Topic: Goodbye penny, hello $5 coin?  (Read 4054 times)
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« on: April 13, 2008, 10:52:31 pm »

Goodbye penny, hello $5 coin?

00:00 EDT Thursday, April 10, 2008

Most Canadians have so little use for the penny that the beleaguered coin is now routinely hoarded, lost or just thrown away, according to a report that calls for a radical overhaul of the loose-change jar.

More than a year after it first suggested that the 1-cent coin be scrapped, Desjardins Group says Ottawa should also look at eliminating the nickel, replacing the $5 bill with a coin, adding 20-cent and smaller 50-cent pieces, and eventually consider creating a $200 bill.

"As prices rise in an economy, one of the normal adjustments the government must make is to change the denominations of both coins and banknotes," said Jean-Pierre Aubry, an economic consultant who co-wrote the Desjardins report.

The report, issued yesterday by the Quebec financial services co-operative, says that as prices and standards of living rise, the government should re-examine the usefulness of all of the coins and notes in circulation.

Desjardins suggests Ottawa start by immediately removing the 1-cent coin from circulation. The penny, which it says is increasingly obsolete, has so little purchasing power that people routinely refuse to accept it, throw it out or stockpile it.

The "hoarding phenomenon" is part of the reason Canadian coin production rose sharply in 2006 from 2005, particularly of pennies, which jumped 51 per cent to 1,160 million pieces, the Desjardins report said. That forced the Royal Canadian Mint to make Canadian coins at the expense of producing more lucrative foreign coins.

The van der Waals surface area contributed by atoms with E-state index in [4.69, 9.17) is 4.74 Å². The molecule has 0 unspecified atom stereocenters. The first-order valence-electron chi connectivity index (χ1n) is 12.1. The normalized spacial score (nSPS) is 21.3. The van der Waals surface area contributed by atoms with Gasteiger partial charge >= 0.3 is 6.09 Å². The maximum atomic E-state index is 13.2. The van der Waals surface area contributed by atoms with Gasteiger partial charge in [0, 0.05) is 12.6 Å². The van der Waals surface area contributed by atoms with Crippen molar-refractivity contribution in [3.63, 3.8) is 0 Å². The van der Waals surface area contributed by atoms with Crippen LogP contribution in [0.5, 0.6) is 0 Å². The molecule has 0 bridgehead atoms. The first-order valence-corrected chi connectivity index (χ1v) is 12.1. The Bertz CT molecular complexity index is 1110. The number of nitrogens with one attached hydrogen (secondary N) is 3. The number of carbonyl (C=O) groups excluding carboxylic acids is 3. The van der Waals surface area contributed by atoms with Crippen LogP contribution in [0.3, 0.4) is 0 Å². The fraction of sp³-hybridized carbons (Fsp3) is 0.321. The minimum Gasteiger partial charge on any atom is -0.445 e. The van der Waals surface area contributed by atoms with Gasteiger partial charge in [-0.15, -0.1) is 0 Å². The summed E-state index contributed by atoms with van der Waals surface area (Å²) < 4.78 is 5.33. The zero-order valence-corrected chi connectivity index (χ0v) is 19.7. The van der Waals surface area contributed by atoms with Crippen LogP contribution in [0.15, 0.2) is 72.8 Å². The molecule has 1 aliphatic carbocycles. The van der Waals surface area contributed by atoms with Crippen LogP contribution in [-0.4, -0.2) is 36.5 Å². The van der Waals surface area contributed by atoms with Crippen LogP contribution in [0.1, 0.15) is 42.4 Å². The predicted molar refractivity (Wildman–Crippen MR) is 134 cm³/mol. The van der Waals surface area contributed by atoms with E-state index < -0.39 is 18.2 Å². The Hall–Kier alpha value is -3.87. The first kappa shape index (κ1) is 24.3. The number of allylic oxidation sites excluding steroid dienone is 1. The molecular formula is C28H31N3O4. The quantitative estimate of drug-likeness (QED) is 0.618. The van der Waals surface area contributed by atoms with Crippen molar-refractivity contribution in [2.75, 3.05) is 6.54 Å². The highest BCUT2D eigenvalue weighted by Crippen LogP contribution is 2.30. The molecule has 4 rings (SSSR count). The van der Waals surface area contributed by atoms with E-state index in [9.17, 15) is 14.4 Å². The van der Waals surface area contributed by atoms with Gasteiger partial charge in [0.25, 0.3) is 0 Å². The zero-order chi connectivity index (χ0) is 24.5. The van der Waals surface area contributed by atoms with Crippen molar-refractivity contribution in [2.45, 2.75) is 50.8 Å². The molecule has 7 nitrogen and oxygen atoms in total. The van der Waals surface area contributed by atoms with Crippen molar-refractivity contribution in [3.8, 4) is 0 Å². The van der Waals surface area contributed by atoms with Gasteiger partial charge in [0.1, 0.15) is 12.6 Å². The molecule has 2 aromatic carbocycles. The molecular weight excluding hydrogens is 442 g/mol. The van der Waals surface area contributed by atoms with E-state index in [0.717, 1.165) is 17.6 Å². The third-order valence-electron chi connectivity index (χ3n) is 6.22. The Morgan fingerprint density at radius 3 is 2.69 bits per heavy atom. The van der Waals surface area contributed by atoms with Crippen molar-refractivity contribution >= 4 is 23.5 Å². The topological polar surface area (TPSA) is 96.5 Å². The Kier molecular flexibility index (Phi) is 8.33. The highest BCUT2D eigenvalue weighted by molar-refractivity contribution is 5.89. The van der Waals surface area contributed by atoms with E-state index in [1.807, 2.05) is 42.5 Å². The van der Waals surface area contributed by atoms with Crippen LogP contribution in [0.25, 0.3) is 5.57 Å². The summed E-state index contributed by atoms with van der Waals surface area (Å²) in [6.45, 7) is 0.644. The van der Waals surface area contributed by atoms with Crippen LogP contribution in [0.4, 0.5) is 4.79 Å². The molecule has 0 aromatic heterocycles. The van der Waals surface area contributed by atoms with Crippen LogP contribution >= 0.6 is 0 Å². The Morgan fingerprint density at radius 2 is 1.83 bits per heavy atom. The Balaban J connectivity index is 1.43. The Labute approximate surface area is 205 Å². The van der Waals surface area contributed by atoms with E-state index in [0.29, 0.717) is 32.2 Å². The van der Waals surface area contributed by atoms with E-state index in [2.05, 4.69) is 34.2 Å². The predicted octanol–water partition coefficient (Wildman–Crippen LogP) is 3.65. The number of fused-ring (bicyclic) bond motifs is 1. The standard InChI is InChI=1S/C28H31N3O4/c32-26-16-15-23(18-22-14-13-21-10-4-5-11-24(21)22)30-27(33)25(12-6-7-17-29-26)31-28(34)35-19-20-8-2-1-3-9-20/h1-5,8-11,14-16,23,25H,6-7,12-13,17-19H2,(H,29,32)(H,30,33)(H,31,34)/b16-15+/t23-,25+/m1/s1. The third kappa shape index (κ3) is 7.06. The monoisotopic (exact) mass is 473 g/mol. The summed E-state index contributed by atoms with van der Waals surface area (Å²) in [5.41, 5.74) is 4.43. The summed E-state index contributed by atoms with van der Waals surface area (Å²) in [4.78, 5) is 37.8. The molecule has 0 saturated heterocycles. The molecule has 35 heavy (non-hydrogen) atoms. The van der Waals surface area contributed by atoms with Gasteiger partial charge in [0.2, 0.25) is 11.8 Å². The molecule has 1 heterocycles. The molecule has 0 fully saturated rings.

The group's calculations show that the increased penny production cost Canada at least $150-million in 2006, up from $130-million, when accounting for production, storage, and transportation.

After ditching the penny, Ottawa should retire the 5-cent coin and replace the $5 bill with a coin of the same value, Desjardins said. The next logical step would be to introduce a new series of smaller and lighter low-denomination coins, such as a 20-cent piece, which could replace the quarter, and a new 50-cent piece. A new series of lighter $1, $2 and $5 coins could also be introduced down the road, the report said.

For some Canadians, the penny still holds an intense emotional appeal. That, says Mr. Aubry, is no reason to cling to a coin that buys almost nothing. The emotional debate about whether to eliminate the penny resurfaced two weeks ago when NDP MP Pat Martin introduced a private member's bill calling for its elimination by the start of 2009.

Any decision about whether to change bills or coins rests with Finance Minister Jim Flaherty. Chisholm Pothier, a spokesman for Mr. Flaherty's office, said yesterday that the Mint and the Department of Finance review Canada's coinage system from time to time, and that no changes are planned at this time.

"But the Finance Committee has just announced that they are going to review the coinage system themselves so the Minister is looking forward to reading their report," Mr. Pothier said.

© The Globe and Mail

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